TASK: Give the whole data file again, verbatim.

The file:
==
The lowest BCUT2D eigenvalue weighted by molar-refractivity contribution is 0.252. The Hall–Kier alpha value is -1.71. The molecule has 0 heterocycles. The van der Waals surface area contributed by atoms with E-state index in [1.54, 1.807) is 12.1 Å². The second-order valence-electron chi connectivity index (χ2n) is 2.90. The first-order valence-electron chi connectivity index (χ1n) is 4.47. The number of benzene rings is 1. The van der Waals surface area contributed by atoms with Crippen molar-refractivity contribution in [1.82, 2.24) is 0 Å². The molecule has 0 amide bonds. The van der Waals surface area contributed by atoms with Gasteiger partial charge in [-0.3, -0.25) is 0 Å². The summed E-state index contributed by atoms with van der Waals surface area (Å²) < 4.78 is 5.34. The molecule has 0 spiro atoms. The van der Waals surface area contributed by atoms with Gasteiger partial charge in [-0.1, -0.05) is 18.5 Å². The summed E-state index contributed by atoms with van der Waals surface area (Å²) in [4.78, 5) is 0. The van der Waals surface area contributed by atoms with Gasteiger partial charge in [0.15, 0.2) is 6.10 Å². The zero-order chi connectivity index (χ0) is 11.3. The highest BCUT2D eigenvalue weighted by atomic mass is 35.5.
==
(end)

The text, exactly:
The lowest BCUT2D eigenvalue weighted by molar-refractivity contribution is 0.252. The Hall–Kier alpha value is -1.71. The molecule has 0 heterocycles. The van der Waals surface area contributed by atoms with E-state index in [1.54, 1.807) is 12.1 Å². The second-order valence-electron chi connectivity index (χ2n) is 2.90. The first-order valence-electron chi connectivity index (χ1n) is 4.47. The number of benzene rings is 1. The van der Waals surface area contributed by atoms with Crippen molar-refractivity contribution in [1.82, 2.24) is 0 Å². The molecule has 0 amide bonds. The van der Waals surface area contributed by atoms with Gasteiger partial charge in [-0.3, -0.25) is 0 Å². The summed E-state index contributed by atoms with van der Waals surface area (Å²) < 4.78 is 5.34. The molecule has 0 spiro atoms. The van der Waals surface area contributed by atoms with Gasteiger partial charge in [-0.1, -0.05) is 18.5 Å². The summed E-state index contributed by atoms with van der Waals surface area (Å²) in [4.78, 5) is 0. The van der Waals surface area contributed by atoms with Gasteiger partial charge in [0.15, 0.2) is 6.10 Å². The zero-order chi connectivity index (χ0) is 11.3. The highest BCUT2D eigenvalue weighted by atomic mass is 35.5.